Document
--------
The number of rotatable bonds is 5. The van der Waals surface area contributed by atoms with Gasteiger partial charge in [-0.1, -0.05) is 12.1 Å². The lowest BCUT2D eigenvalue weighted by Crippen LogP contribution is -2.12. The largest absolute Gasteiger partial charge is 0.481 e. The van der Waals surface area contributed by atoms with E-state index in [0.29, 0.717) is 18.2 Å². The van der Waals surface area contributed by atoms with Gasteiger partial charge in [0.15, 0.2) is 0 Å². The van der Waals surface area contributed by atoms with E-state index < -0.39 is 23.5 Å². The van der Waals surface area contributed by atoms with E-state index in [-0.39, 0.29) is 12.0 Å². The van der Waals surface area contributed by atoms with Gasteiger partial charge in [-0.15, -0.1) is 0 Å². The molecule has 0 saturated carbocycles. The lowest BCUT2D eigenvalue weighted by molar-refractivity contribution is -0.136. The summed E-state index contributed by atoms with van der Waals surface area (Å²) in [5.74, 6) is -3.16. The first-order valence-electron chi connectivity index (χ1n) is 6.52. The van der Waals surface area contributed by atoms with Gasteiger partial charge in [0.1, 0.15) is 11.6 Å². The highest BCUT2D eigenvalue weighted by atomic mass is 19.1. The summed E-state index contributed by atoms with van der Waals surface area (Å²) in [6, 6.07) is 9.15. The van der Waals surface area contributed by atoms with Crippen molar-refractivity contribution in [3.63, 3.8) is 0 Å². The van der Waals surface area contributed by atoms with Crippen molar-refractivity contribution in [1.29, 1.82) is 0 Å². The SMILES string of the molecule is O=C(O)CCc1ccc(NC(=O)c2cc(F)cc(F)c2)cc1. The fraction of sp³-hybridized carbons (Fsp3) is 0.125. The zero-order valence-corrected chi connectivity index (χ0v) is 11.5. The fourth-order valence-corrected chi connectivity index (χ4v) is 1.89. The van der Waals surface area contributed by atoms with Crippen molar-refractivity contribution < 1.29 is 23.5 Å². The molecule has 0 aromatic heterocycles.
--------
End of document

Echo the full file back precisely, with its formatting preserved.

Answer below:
The number of rotatable bonds is 5. The van der Waals surface area contributed by atoms with Gasteiger partial charge in [-0.1, -0.05) is 12.1 Å². The lowest BCUT2D eigenvalue weighted by Crippen LogP contribution is -2.12. The largest absolute Gasteiger partial charge is 0.481 e. The van der Waals surface area contributed by atoms with E-state index in [0.29, 0.717) is 18.2 Å². The van der Waals surface area contributed by atoms with Gasteiger partial charge in [0.15, 0.2) is 0 Å². The van der Waals surface area contributed by atoms with E-state index < -0.39 is 23.5 Å². The van der Waals surface area contributed by atoms with E-state index in [-0.39, 0.29) is 12.0 Å². The van der Waals surface area contributed by atoms with Gasteiger partial charge in [-0.15, -0.1) is 0 Å². The molecule has 0 saturated carbocycles. The lowest BCUT2D eigenvalue weighted by molar-refractivity contribution is -0.136. The summed E-state index contributed by atoms with van der Waals surface area (Å²) in [5.74, 6) is -3.16. The first-order valence-electron chi connectivity index (χ1n) is 6.52. The van der Waals surface area contributed by atoms with Gasteiger partial charge in [0.1, 0.15) is 11.6 Å². The highest BCUT2D eigenvalue weighted by atomic mass is 19.1. The summed E-state index contributed by atoms with van der Waals surface area (Å²) in [6, 6.07) is 9.15. The van der Waals surface area contributed by atoms with Crippen molar-refractivity contribution in [3.63, 3.8) is 0 Å². The van der Waals surface area contributed by atoms with Crippen molar-refractivity contribution in [1.29, 1.82) is 0 Å². The SMILES string of the molecule is O=C(O)CCc1ccc(NC(=O)c2cc(F)cc(F)c2)cc1. The fraction of sp³-hybridized carbons (Fsp3) is 0.125. The zero-order valence-corrected chi connectivity index (χ0v) is 11.5. The fourth-order valence-corrected chi connectivity index (χ4v) is 1.89. The van der Waals surface area contributed by atoms with Crippen molar-refractivity contribution < 1.29 is 23.5 Å². The molecule has 0 aromatic heterocycles.